logo
Article

Solar project proposed near Interstate 91 in Norwich

Valley News|Claire Potter|December 28, 2021
New HampshireVermontGeneral

NORWICH — An Upper Valley solar company is proposing to build a 500-kilowatt solar array on a wooded hillside that was once part of a farm now bisected by Interstate 91.

But some Norwich residents are raising concerns about the impact on wildlife and recreation from the project off of Upper Loveland Road.

The Vermont Public Utilities Commission is accepting comments on the proposal until Jan. 3.

Supporters say the project aligns with the town’s renewable energy goals. The array would be built on a sloped tract of land that is already home to a 150-wide transmission corridor and a cell tower. Approximately 8.2 acres, largely forested, would be cleared to build the ground-mounted array and remove shade. An 8-foot-high wildlife fence would surround the panels. The land between the panels would be seeded and maintained as a meadow.

Norwich Technologies, a Hartford-based solar company, is applying to the PUC to build the 500 kW net-metering array, enough to power the equivalent of about 130 homes. It entered an agreement with the property owner that it will buy the property if ... more [truncated due to possible copyright]

     

NORWICH — An Upper Valley solar company is proposing to build a 500-kilowatt solar array on a wooded hillside that was once part of a farm now bisected by Interstate 91.

But some Norwich residents are raising concerns about the impact on wildlife and recreation from the project off of Upper Loveland Road.

The Vermont Public Utilities Commission is accepting comments on the proposal until Jan. 3.

Supporters say the project aligns with the town’s renewable energy goals. The array would be built on a sloped tract of land that is already home to a 150-wide transmission corridor and a cell tower. Approximately 8.2 acres, largely forested, would be cleared to build the ground-mounted array and remove shade. An 8-foot-high wildlife fence would surround the panels. The land between the panels would be seeded and maintained as a meadow.

Norwich Technologies, a Hartford-based solar company, is applying to the PUC to build the 500 kW net-metering array, enough to power the equivalent of about 130 homes. It entered an agreement with the property owner that it will buy the property if the PUC approves the project. Until the sale goes through, the price is not public record.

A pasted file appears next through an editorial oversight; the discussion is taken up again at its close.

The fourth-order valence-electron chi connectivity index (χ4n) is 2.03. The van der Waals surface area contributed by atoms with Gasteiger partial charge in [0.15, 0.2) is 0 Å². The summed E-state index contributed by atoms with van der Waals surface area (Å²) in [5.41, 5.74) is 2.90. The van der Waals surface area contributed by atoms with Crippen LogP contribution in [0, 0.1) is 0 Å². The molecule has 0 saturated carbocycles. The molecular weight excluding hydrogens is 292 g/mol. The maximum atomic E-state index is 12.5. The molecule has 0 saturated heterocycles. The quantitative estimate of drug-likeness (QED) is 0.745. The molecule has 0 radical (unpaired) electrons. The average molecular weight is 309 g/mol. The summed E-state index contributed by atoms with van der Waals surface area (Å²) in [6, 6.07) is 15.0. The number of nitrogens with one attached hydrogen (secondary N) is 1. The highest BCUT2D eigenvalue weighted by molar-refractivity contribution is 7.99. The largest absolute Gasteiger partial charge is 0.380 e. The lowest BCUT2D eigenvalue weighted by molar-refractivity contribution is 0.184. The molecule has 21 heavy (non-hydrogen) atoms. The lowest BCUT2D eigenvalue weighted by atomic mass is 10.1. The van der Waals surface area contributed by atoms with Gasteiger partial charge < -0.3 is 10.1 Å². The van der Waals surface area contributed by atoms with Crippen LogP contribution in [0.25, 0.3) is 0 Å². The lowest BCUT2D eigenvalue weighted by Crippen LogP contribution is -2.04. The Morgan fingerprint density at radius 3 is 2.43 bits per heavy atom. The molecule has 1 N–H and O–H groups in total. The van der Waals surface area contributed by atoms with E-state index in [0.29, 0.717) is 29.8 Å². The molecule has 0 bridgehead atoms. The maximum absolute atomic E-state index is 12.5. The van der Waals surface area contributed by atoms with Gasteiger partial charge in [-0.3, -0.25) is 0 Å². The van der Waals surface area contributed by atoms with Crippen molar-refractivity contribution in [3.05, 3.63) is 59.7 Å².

Martha Staskus, the chief development officer at Norwich Technologies, described the property as an ideal spot to build an array.

“It’s already a developed site, with the cell tower there. There is power nearby. There is not a significant natural resource impact. And the land was for sale,” she said.

The property is owned by the 38 Acres LLC, which was formed by John Lewis, a Florida resident, and his family. His father used to farm 300 acres in Norwich, but he gave up farming for development after Interstate 91 bisected the property.

The family broke off a 4-acre piece of the land for a cell tower, but Lewis struggled to find a buyer for the remaining acres, he said. Wet, rocky and difficult to access, it is not an ideal spot for development or agriculture — his father never farmed this piece of land.

Some members of the family were concerned about the carbon loss of cutting trees, he said. But Norwich Solar reassured them that only a fraction of the forest would be cut.

“I think that the idea of a solar farm in there is an excellent use of the land,” he said. “As the last remaining chunk of the old farm, it’s a nice use of it.”

Solar power is a central part of the town’s strategy to do its part to meet the state’s renewable energy goals, said Linda Gray who has served on the Energy Committee since 2008. The Town Plan states that Norwich needs 16 megawatts of solar power installed to meet its renewable energy generation goal, which would take up a total of about 160 acres or 0.5% of the town’s land.

“All along I’ve felt that what’s most appropriate, from an aesthetic and community-sensibility point of view, is to have a bunch of 150 to 500 kW projects,” she said. She added that smaller projects, like the one proposed off of Upper Loveland Road, are also the most workable for utility interconnection. Green Mountain Power already has a line that connects to the cell tower, so it will not have to extend its lines far to incorporate the array into the electric grid. The utility will make some upgrades from a single- to a three-phase line, which would have three wires to handle the increased electricity load.